Millions of people are admitted into hospitals each year, yet many of them obtain additional infections while in-hospital. These type of infections that are obtained within a hospital or other type of healthcare facility are referred to as nosocomial infections. Data released by the Centers for Disease Control and Prevention reports that around 25% of daily hospital patients has one or more infections obtained from a healthcare facility. The data also reports that the most common areas of infection that occurs from acute care hospitals in the United States are related to pneumonia, gastrointestinal illnesses, urinary tract infections and bloodstream infections. In the year 2011, an estimated amount of 721,800 infections were caused by healthcare facilities within acute care hospitals in the country.
Types of Nosocomial Infections
There are different types of nosocomial infections that patients can acquire while at a healthcare facility or hospital. The most common kinds of infections include urinary tract infections, usually due to catheters. Surgery Supplements report that around 20% of all reported nosocomial infections account for infections in the surgical site, following a surgical procedure. They also report that pressure ulcers and lung infections have been observed as well.
Tips for Minimizing Your Health Risk
When it comes to nosocomial infections, it is important to do all in your power to avoid obtaining such an infection. Right Diagnosis report that there are around 80,000 deaths each year as a result of nosocomial infections. This accounts for as much as 9 deaths per hour caused by infections that were obtained while the patient was hospitalized or treated at a specific healthcare site. To help you reduce your risk of obtaining one (or more) of these dangerous infections, we have prepared a list of useful tips for you.
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Medical staff move from patient to patient, thus they are at risk of being a pathogen for spreading these infections. For this reason, it is important to ensure the medical staff attending to you have properly sanitized their hands. You should ask them to wash their hands with a sanitizing soap before they attend to you – or even ask them to wear a new pair of gloves if that makes you more comfortable. Health Line report that as much as 40% of nosocomial infections are caused by inadequate hand sanitization by medical staff – thus the infection is spread from one patient to another.
Prepare for Hospitalization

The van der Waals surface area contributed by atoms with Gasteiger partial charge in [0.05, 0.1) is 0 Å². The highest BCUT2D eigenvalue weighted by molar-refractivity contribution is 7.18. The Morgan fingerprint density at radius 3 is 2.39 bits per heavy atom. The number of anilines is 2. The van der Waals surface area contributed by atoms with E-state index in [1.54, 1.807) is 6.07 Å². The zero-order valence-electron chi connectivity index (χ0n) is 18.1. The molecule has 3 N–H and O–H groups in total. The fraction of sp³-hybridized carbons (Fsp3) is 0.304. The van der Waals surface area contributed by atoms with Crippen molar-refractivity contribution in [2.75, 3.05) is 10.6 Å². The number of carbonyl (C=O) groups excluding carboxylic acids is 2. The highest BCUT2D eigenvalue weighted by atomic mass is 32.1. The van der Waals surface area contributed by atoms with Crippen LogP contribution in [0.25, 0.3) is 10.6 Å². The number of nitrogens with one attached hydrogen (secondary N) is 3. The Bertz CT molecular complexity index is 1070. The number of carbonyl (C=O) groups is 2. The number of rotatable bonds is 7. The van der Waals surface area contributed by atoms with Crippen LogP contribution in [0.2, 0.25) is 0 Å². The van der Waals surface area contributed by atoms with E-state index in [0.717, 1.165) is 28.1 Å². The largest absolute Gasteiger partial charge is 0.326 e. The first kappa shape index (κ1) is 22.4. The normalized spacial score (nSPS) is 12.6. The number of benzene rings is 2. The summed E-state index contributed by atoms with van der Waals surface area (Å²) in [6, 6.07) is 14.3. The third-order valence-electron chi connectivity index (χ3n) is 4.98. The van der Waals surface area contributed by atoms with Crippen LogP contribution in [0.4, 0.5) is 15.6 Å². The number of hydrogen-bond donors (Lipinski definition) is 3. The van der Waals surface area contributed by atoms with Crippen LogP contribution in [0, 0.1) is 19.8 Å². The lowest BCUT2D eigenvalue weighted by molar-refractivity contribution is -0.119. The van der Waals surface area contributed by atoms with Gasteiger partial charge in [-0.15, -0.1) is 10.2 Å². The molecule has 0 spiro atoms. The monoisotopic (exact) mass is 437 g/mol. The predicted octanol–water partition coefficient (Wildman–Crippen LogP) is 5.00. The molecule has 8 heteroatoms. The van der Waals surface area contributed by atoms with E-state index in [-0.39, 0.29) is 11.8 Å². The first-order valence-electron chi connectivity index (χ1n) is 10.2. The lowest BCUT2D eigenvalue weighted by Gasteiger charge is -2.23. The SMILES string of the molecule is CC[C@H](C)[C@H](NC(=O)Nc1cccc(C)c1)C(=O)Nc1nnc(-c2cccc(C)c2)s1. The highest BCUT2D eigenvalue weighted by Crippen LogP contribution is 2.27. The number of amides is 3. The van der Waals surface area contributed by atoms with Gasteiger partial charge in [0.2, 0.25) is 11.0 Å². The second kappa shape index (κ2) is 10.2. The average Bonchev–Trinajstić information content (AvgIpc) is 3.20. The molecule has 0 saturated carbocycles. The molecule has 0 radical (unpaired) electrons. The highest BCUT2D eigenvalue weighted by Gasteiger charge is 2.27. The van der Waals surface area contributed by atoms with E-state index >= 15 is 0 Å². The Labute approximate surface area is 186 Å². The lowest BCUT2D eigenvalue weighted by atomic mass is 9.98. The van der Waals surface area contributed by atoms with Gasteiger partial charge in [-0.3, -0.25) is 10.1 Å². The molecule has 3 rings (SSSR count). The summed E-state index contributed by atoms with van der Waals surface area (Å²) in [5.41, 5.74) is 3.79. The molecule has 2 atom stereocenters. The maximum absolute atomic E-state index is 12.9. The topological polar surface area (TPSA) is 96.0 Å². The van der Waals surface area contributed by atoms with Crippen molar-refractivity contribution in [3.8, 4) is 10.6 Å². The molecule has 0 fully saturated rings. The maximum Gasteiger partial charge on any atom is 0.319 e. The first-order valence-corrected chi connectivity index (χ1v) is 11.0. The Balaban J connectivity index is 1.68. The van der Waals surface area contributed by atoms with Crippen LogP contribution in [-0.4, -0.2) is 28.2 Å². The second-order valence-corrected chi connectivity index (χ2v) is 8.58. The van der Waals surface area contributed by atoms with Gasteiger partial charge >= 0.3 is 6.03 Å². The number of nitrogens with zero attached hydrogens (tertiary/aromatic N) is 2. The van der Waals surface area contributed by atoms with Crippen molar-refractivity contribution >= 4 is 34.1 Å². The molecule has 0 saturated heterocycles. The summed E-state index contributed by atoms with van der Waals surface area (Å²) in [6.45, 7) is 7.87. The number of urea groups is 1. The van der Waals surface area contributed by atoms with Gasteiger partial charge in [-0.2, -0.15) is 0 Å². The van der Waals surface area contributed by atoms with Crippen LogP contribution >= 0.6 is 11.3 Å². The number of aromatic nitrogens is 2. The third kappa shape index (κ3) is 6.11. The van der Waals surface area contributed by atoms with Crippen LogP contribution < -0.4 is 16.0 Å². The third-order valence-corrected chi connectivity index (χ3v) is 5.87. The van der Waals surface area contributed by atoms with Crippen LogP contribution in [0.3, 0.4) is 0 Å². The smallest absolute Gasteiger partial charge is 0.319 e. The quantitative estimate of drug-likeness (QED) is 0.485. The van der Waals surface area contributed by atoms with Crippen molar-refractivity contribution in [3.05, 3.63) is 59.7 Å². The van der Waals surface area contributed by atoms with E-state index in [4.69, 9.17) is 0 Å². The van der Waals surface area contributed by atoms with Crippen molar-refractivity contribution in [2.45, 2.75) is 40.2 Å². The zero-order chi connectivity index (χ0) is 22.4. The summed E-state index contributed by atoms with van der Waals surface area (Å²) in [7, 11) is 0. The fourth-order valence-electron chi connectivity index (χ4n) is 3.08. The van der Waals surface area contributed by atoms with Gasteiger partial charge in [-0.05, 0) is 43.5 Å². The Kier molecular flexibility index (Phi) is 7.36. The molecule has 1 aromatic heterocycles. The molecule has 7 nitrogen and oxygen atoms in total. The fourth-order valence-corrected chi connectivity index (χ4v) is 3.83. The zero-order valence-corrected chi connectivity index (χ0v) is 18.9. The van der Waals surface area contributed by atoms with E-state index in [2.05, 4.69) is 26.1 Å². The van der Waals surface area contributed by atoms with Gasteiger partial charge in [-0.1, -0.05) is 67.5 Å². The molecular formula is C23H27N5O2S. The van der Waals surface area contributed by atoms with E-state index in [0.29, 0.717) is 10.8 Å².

Patients who know they are going to be admitted to a hospital should do some initial preparation in order to ensure their bodies will be able to heal properly and to ensure their immune systems are strong enough to fight off infections. Here are a couple of tips to help you prepare:
- If you are a smoker, you should quit smoking a few days before going to the hospital and (optionally) resume after you have been released from the hospital. Data published by the University of Oklahoma Health Center reports that smoking can delay the body’s healing process, especially in the case of skin wounds obtained from surgery.
- If you are ill or was recently ill before being admitted to the hospital, be sure to mention this to the doctor. Even a slight cold could increase your risk of obtaining an infection in your chest and lungs.
- If a have diabetes, then you should ensure you eat an adjusted diet for a few days before you are admitted to the hospital. This will help keep your blood sugar levels balanced and reduce your risk of obtaining an infection. Verywell reports that patients with diabetes are more prone to develop infections as high levels of blood sugar causes the patient’s immune system to become weaker.
While you are in-hospital, there are numerous ways to reduce your risk of obtaining a nosocomial infection. First of all, make sure you take a disinfectant with you to the hospital and disinfect any object you come in contact with – before you make contact. If there are patients who are constantly coughing around you, ask a family member to buy a germ-filtering mask at the local pharmacy – place this over your mouth in order to avoid obtaining germs and bacteria that may be spread through the area.
Better Health also recommends asking visitors who are unwell to delay their visits until they are better. While hospitalized, your immune system may be weaker than normal, thus you are at higher risk of obtaining an infection when people around you are infected. They also recommend washing your hands with a disinfectant hand wash after using the toilet in the hospital and to let a nurse know if there are anything bothering you – such as dressings that are unclean and areas around needles that appears to be unclean.
Nosocomial infections account for as much as 80,000 deaths per year, which can be prevented in a large number of cases by simply observing the level of hygiene in the area around you and to act upon the spaces that is not hygienic. These tips we have shared with you will help you minimize the risk of obtaining such an infection while visiting a healthcare facility or while in-hospital.